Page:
So I I would say that I actually acquired a lot of skills that I didn’t even realize I was acquiring. I mean everyone in job interviews talked about time management and leadership and, you know, being able to compartmentalize your day and being able to maximize all your skills through all these sorts of things that we sort of hear but we don’t really understand, I don’t think, I didn’t as an 18, 19 year old, what that really meant. But I was fitting a lot into my days.
I was waking up very early I was training before lectures and I was studying really hard during the day and then reversing that procedure in the evening. And I found myself at a point in 2008 after the Beijing Olympics where the national team coach said, “hey, you’ve got this opportunity to be in the Olympic squad and we want to win Olympic gold medals in London 2012. Do you want to be on board?” And, you know, sort of almost like that kind of cartoon where you have a devil and an angel on your shoulder.
One was going, “well, yeah, you gotta do this,” and the other one was going, “you gotta finish your medical degree, mate. I mean you’ve got to be a doctor.” So I was I was very fortunate in that even though they didn’t complement each other in terms of optimal strategy for success, I found a way where one completely distracted me from the other where when I was focused on making boats go fast that was that was what my world was. And then when I was in the dissection room or in the hospital or-I was trying to be the best doctor I could be.
Dr. Cameron Nichol: So in a way they-I made them complementary and my my medical school were so supportive of that kind of complementary partnership where we had, you know, the Olympic rowing team were very supportive of my medical studies and my medical school were very supportive of the training.
So we sort of found a way to make it work and I went part time and medicine for a couple of years and then I took two full years out of medical studies and was very very pleased that I managed to make that work because I then finish the 2012 Olympics with two world championship silver medals, was in Team G.B. for those games home Olympics and then finish off my medical degree in the last couple years after the game. So I found myself as a kind of 20, 25, 26 year old having graduated and become a doctor and then I’d also been to a home Olympic Games which is pretty cool.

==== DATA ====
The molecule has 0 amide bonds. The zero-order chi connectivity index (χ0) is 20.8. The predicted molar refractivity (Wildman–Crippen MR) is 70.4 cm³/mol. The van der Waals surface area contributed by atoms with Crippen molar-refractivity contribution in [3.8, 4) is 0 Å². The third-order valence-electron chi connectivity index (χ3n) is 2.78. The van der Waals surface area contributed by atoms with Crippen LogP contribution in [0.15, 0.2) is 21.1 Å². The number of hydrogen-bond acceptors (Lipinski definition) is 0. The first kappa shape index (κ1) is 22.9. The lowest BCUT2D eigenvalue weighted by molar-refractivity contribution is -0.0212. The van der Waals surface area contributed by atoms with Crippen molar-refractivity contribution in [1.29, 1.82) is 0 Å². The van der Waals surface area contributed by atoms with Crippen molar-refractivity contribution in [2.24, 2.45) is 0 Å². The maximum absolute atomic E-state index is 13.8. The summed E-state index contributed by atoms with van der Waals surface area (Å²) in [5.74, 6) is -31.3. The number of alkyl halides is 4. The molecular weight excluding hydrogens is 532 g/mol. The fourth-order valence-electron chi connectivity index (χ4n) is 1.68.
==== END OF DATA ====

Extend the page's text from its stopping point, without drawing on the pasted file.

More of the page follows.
Dr. Sohaib Imtiaz: I don’t think many people can say that. I mean being Olympian itself is such a rare thing. I mean you have to be in the top no point 0 0 1 percent of your what you do then on top of that being a doctor which is quite demanding as well. So you’re in a very unique position there. But you must have had this athletic potential growing up. Obviously genetics and training growing up has a lot to do with this. So when you were younger you must have identified the talents in the field of athletics and kind of, you know, rowing.
Dr. Cameron Nichol: I mean, so I’m tall I’m six and a half feet tall, I’m 100 kilos, I’ve got-but I’m built for rowing, absolutely. I was always a I was always pretty sporty at school and I tried a lot of different things. But I think it was probably a combination of I was in the right place at the right time where I was six years out from the London Olympics and there was a lot of talent I.D. going on at the time. And I started to get good at rowing and that fueled the habit of me continuing to progress my my habit of training hard.
So in a way it was this sort of perfect sort of system where I got better and I-that sort of progression fueled my habit to get continue to get better. But absolutely I definitely have a genetic predisposition to it. But there’s I mean there’s, you know, seven billion humans on the planet. There are lots of people that are six and a half feet tall and a hundred kilos. And I feel that I had-yes okay I said and mental toughness, call it that dedication to the to the tasks ahead.
But I think I had an unfair advantage where in the UK we’re pretty good at rowing and that we have a very good support system almost like a conveyor belt that can make the next generation of Olympians. And so I relied heavily on the sport of British Rowing, the coaches, the support staff essentially to turn me from these raw ingredients into the finished product. And it’s also worth saying I didn’t win the Olympics. Like for me it’s still, you know, I look back on my rowing career as something that I didn’t achieve what I wanted to achieve which was winning an Olympic gold medal. So, you know, there are lots of people that, you know, we gear our system up to be producing Olympic champions but there’s quite a lot of lack, almost-not lack of achievement.
There’s quite a lot of failure, if you like, and inverted commas along the way where you know I was lucky enough to be going to the Olympics but I had tens if not more friends that had put their life on the line for a number of years and and fell by the wayside along the way. So yeah in coming full circle I have the physiology, I was in the right place at the right time. I have a fantastic support system in British Rowing and the GP rowing team and obviously had to commit wholly and fully to doing that just to have a chance of being able to go.
Dr. Sohaib Imtiaz: I mean you set very high standards for yourself and I mean the UK rowing legacy, we have a very proud legacy so that does make things, you know, a lot tougher because you feel even if you perform at such a high level, it’s not a gold medal.